Rotating Your Docker Secrets Can Be Easy, If You Plan For It

In your docker-compose file, defining a secret's source and target let you easily rotate your secrets without changing any application code.

The first step I recommend is coming up with standard naming conventions across all your secrets that you and your team can agree on.

An example of a naming convention that we use on my team looks something like this:

# Convention
service/stack/website.subject.title.attribute.version

# Useage
anthonymineocom.azure.sql.host.v1

Regardless of what convention you come up with, be sure to end it in a version. This is the part that makes the rotation easy and trackable. More on this in a bit.

Setting up your docker-compose.yml

Instead of running something like docker service update --secret..., In your docker-compose.yml specify the source and target for your secrets in the corresponding services.

This is especially important because if you plan for it, the code in your application and how you reference secrets do not need to change. And that's a good thing! Only your docker-compose.yml file needs to be updated, and of course, you still need to create the secret in Swarm.

Here's a real example of how your docker-compose could look:

version: "3.4"

services:
  # CFML Engine
  cfml:
    image: ortussolutions/commandbox:lucee5-2.3.0
    environment:
      DSN_HOST: <<SECRET:company.azure.sql.host>>
      DSN_DB: <<SECRET:website.dsn.db>>
      DSN_USERNAME: <<SECRET:website.dsn.username>>
      DSN_PASSWORD: <<SECRET:website.dsn.password>>

    secrets:
      - source: company.azure.sql.host.v1
        target: company.azure.sql.host
      - source: website.dsn.db.v1
        target: website.dsn.db
      - source: website.dsn.username.v1
        target: website.dsn.username
      - source: website.dsn.password.v1
        target: website.dsn.password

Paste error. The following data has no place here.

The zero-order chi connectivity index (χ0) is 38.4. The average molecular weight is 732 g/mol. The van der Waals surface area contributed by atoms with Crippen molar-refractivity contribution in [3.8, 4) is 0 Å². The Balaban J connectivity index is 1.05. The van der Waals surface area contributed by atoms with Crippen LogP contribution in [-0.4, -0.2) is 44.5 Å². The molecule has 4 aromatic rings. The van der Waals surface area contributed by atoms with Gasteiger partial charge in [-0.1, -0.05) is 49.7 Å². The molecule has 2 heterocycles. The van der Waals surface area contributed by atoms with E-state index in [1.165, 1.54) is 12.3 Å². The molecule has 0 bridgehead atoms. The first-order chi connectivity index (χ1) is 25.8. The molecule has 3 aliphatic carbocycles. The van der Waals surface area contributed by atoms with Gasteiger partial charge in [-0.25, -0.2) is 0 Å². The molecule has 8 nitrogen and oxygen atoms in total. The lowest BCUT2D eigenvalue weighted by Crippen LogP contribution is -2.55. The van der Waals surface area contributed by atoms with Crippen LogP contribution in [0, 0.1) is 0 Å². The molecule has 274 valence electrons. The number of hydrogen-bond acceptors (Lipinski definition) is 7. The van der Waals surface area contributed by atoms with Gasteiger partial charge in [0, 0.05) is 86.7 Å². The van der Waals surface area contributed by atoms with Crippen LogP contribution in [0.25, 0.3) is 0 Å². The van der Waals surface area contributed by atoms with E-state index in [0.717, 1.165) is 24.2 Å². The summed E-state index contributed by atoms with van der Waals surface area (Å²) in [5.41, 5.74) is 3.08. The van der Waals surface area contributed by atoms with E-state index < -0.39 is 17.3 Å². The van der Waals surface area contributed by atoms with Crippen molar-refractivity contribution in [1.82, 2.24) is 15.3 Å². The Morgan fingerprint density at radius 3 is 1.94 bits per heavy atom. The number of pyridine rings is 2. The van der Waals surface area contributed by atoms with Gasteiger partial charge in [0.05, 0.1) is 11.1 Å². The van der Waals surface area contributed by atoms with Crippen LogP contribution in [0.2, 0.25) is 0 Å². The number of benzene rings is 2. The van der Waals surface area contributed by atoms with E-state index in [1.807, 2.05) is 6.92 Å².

secrets:
  company.azure.sql.host.v1:
    external: true
  website.dsn.db.v1:
    external: true
  website.dsn.username.v1:
    external: true
  website.dsn.password.v1:
    external: true

Notice how source and target are listed in an expanded format.

Source

Source is the versioned secret that resides in Docker Swarm. Usually created with docker secret create.

Target

Target is just a reference or pointer to the actual secret used in your application. The target should not be versioned. If you do, then you will need to update the references in your application.

Think of it as if target was the alias of source, which is the actual secret that lives in Docker Swarm.

Rotating your secrets

In our scenario we're going to update our website.dsn.password. Since v1 already exists, we're just going to increment to v2.


First, add the new secret to Docker Swarm.

echo "120minuteIPAALLDAY" | docker secret create website.dsn.password.v2 -

Now, in our docker-compose.yml we only need to update 2 spots. Our main secrets dictionary, and the secrets dictionary for the service.

version: "3.4"

services:
  # CFML Engine
  cfml:
    ...
    secrets:
      ...
      - source: website.dsn.password.v2
        target: website.dsn.password

secrets:
  ...
  website.dsn.password.v2:
    external: true

And finally... re-deploy the stack with the updated secret.

docker stack deploy -c docker-compose.yml yourstack.
Swarm will then go through the motions of updating the services who's secrets have changed.

Hope this helps! Hit me up on Twitter: @Mineo27 if you have any issues/questions.

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